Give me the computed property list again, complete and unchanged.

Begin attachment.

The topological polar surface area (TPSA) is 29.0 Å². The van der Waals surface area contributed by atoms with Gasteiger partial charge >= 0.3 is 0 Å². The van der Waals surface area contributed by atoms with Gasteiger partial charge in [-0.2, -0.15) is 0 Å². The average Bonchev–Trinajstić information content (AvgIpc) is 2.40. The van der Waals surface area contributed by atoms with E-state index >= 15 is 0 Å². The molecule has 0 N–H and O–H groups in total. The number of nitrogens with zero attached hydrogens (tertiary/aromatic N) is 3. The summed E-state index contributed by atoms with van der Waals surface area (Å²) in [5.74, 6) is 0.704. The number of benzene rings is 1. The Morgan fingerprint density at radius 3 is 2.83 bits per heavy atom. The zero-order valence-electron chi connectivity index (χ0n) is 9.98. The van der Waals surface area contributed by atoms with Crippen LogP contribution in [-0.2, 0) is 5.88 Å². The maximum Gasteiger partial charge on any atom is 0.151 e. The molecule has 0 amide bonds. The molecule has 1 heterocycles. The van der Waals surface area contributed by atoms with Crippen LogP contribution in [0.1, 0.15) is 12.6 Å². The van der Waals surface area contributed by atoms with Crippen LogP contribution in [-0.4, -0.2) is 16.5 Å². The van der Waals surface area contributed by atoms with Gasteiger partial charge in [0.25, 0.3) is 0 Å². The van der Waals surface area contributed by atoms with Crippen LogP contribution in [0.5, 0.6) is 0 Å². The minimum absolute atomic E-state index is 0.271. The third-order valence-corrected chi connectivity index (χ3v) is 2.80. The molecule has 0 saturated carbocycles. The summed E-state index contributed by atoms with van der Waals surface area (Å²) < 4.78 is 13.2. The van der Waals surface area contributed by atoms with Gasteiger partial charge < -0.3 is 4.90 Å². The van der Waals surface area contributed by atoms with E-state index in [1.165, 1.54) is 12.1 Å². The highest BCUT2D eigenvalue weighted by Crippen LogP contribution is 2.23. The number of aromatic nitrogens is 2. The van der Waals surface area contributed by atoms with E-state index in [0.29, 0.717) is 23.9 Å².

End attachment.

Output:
The topological polar surface area (TPSA) is 29.0 Å². The van der Waals surface area contributed by atoms with Gasteiger partial charge >= 0.3 is 0 Å². The van der Waals surface area contributed by atoms with Gasteiger partial charge in [-0.2, -0.15) is 0 Å². The average Bonchev–Trinajstić information content (AvgIpc) is 2.40. The van der Waals surface area contributed by atoms with E-state index >= 15 is 0 Å². The molecule has 0 N–H and O–H groups in total. The number of nitrogens with zero attached hydrogens (tertiary/aromatic N) is 3. The summed E-state index contributed by atoms with van der Waals surface area (Å²) in [5.74, 6) is 0.704. The number of benzene rings is 1. The Morgan fingerprint density at radius 3 is 2.83 bits per heavy atom. The zero-order valence-electron chi connectivity index (χ0n) is 9.98. The van der Waals surface area contributed by atoms with Crippen LogP contribution in [-0.2, 0) is 5.88 Å². The maximum Gasteiger partial charge on any atom is 0.151 e. The molecule has 0 amide bonds. The molecule has 1 heterocycles. The van der Waals surface area contributed by atoms with Crippen LogP contribution in [0.1, 0.15) is 12.6 Å². The van der Waals surface area contributed by atoms with Crippen LogP contribution in [-0.4, -0.2) is 16.5 Å². The van der Waals surface area contributed by atoms with Gasteiger partial charge in [0.25, 0.3) is 0 Å². The van der Waals surface area contributed by atoms with Crippen LogP contribution in [0.5, 0.6) is 0 Å². The minimum absolute atomic E-state index is 0.271. The third-order valence-corrected chi connectivity index (χ3v) is 2.80. The molecule has 0 saturated carbocycles. The summed E-state index contributed by atoms with van der Waals surface area (Å²) < 4.78 is 13.2. The van der Waals surface area contributed by atoms with Gasteiger partial charge < -0.3 is 4.90 Å². The van der Waals surface area contributed by atoms with E-state index in [1.165, 1.54) is 12.1 Å². The highest BCUT2D eigenvalue weighted by Crippen LogP contribution is 2.23. The number of aromatic nitrogens is 2. The van der Waals surface area contributed by atoms with E-state index in [0.29, 0.717) is 23.9 Å².